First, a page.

On my short bike ride this evening, I stop at the boat launch ramp nearby Fair Oaks Bridge to get a closer look at two new families of Canada Geese. I watch the goslings tiny webbed feet paddle through the water. An exciting day to see new life at the river!
Fog on Fair Oaks Bridge. Fog lays on the water. Fog hovers in the air. Fog hugs the riverbanks and hides the boat launch ramp.
The sun is just now emerging on the horizon, seen as golden ball in the sky. Fog surrounds the trees, as a soft white light fills the background. A circle of light shines down through the trees as if it were a spotlight on stage. Long, thin trees stand erect in dense fog.
I continue my walk to the boat launch ramp and see the bridge surrounded by dense fog and reflected shadows the water. My hands are chilled, feeling the cool, moist air against my skin. A few ducks swim to the boat ramp. One seagull swims alone. Even in the fog, these birds engage in their morning rituals – seeking crumbs, seeds, bugs or worms for breakfast.
All wildlife swim quietly through the fog as if they did not notice the dew settled everywhere.
A quack breaks the silence from a distance, followed by the shrill call of birds. A Mallard arrives with a series of quacks. It swims and dives, swims and dives again, speaking of the experience in between dunks. A seagull lets out a desperate call to any creature who is listening.
Water is completely still. The mist seems to have absorbed some of the smoke. Scattered bright white cloud cover resembles strands of spun gold reflected in the emerging sunlight. Clouds of mist begin around the bend to the east and roll slowly west across the surface of the river. In my full hour out here, I see one walker and one cyclist. Fair Oaks Bridge deck does not look frosty, yet it is still slippery in places. I wear my hooded jacket and wear warm gloves.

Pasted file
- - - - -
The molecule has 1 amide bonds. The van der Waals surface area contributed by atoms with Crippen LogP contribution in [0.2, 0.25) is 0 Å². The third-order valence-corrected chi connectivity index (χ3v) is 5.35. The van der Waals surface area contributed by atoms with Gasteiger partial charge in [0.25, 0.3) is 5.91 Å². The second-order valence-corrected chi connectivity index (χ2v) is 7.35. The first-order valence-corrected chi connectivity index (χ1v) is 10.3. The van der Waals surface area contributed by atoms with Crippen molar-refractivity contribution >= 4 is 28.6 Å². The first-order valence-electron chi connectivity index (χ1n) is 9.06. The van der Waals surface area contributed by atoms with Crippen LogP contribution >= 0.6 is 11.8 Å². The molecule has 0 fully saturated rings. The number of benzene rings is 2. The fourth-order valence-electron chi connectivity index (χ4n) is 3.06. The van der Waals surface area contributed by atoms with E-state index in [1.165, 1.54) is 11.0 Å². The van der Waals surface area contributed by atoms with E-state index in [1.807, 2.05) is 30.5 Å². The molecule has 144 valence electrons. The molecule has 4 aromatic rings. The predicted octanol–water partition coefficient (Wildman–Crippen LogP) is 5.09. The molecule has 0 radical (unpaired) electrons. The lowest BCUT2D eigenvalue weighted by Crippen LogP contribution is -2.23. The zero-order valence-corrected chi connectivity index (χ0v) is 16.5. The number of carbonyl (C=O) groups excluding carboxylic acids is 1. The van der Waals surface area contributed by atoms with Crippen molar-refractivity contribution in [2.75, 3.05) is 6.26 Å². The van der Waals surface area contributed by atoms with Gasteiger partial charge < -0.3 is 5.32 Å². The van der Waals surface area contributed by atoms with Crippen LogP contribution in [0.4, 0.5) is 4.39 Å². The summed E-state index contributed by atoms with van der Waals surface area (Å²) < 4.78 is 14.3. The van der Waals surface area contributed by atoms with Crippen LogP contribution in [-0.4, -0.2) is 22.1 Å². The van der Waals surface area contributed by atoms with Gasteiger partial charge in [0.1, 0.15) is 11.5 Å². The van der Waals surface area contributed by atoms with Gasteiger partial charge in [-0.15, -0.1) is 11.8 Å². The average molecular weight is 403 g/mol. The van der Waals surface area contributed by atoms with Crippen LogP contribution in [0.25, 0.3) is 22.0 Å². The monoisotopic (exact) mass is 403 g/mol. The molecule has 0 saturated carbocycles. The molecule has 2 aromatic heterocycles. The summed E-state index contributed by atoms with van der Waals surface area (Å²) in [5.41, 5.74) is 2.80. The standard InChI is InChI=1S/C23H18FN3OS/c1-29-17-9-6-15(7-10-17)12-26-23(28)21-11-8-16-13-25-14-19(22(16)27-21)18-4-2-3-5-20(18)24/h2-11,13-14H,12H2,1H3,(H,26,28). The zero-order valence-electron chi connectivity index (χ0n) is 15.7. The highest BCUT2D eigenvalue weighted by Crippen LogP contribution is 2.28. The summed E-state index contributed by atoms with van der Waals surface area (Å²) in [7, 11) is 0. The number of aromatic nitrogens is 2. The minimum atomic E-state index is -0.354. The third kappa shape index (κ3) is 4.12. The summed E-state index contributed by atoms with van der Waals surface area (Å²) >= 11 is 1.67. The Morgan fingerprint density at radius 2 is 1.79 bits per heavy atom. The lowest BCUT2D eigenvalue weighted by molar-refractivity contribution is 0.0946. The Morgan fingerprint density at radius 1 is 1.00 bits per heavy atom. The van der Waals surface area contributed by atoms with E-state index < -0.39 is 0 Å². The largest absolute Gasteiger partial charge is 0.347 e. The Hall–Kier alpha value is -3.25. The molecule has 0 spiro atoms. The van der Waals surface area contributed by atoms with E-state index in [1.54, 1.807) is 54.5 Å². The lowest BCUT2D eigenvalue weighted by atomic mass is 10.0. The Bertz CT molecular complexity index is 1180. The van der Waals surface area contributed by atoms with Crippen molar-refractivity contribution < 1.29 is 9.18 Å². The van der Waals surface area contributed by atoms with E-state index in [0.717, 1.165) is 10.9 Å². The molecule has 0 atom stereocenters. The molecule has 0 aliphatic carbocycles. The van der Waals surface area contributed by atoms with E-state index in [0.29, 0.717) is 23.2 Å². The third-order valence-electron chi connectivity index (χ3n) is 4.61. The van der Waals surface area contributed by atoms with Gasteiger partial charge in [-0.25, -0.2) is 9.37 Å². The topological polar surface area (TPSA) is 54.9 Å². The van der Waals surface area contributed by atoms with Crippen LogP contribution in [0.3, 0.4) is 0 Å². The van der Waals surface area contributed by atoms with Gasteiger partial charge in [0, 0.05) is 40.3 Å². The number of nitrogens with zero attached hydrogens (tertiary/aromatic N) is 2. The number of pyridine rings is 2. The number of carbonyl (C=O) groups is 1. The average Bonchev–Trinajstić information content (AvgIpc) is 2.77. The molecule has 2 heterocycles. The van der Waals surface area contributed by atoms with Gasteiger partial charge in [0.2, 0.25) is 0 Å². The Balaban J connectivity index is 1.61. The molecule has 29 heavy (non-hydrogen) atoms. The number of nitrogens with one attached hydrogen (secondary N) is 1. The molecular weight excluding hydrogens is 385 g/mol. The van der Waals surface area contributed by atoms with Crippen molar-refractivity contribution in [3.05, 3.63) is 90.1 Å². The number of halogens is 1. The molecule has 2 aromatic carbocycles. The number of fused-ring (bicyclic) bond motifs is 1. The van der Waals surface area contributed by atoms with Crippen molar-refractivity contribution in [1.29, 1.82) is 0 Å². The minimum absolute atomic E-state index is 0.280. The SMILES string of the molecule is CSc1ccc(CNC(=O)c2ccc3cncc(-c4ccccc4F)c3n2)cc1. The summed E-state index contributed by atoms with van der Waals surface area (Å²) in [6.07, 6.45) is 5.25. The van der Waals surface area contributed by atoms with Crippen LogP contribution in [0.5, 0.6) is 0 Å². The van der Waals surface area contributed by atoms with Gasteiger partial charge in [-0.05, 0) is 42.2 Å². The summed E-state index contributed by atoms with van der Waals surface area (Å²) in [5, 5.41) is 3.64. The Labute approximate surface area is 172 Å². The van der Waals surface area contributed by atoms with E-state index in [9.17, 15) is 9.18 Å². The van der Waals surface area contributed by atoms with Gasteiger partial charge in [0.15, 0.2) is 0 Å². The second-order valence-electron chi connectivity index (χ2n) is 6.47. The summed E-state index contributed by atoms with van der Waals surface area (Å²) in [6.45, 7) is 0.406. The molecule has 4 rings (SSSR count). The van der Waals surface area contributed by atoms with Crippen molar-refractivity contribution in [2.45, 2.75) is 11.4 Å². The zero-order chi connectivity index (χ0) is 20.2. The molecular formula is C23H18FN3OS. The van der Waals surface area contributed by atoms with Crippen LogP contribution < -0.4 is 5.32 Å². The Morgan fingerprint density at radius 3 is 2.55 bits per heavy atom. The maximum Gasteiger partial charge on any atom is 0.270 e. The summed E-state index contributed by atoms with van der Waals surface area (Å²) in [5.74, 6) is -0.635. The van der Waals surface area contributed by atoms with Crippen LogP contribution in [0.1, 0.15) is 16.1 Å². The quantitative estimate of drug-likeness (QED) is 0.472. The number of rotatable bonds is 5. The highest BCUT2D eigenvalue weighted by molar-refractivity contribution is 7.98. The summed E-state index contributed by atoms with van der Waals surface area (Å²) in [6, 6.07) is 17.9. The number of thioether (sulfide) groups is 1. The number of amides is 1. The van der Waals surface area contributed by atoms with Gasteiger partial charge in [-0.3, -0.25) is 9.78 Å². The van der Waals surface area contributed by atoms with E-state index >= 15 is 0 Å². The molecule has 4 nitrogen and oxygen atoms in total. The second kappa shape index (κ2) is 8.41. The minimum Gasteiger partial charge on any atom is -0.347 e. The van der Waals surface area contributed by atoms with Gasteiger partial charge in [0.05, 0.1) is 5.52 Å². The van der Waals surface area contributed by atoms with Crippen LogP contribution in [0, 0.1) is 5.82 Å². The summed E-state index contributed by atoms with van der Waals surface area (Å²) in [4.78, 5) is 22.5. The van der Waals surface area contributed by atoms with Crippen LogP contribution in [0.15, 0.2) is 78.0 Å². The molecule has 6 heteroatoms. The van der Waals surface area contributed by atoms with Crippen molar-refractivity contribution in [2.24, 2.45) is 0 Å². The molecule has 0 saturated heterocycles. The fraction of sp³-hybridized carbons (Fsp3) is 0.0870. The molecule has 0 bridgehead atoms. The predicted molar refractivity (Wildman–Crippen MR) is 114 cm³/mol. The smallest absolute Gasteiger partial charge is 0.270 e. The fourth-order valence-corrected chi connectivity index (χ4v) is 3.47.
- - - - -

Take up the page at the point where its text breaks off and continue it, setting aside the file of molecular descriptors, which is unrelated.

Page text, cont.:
I walk down to the boat launch ramp to watch the mist as it rolls under the bridge. A lone seagull flies overhead. One Mallard swims along the ramp calling good morning with a few quiet Quack, Quack! Likely wondering if I brought breakfast. One year ago I took similar photos at this place on the ramp – now one of them is the front cover of Mornings on Fair Oaks Bridge: Watching Wildlife at the Lower American River .
This is the season to experience the most beautiful and peaceful mornings on the American River.
As I stand and watch the mist roll across the river and rise as it goes under the bridge, a Great Blue Heron arrives. It sounds its characteristic good morning chortle and continues its flight east.
The pale blue sky covered by strips of white clouds gives no hint of the smoke that blanketed skies across the region through the week. Another seagull flies over. Four ducks emerge from the riverbank. I hear a bird call from a distance. Early morning mist continues to roll slowly across the surface of the river, enveloping the corridor in a blanket of white.
A beautiful day with clouds in shades of gray and puffy white set against a clear sky blue background. The wind chills my hands and face. No chickens run anywhere near the bridge. I stand briefly on Fair Oaks Bridge. No wildlife on the scene as water rushes down the river, flooding riverbanks even more than yesterday.
I walk to the boat launch ramp where a gathering of Mallards and Canada Geese are scavenging. Today I see a duck limping and wonder if this is the same duck I photographed months ago. The non-stop quacking female duck I met a year ago is also part of the group. She carries on for 10 minutes. First she listens. Then she talks. What could she be saying – “Where are you anyway?” “What took you so long? You were supposed to be here for breakfast?”
She calls the male duck swimming in the water and they quack together in harmony and a quick call and response. Her whole body shakes as she sings her song. Eventually she tires of this distant conversation, flies off the boat ramp to swim downriver and continues to quack on.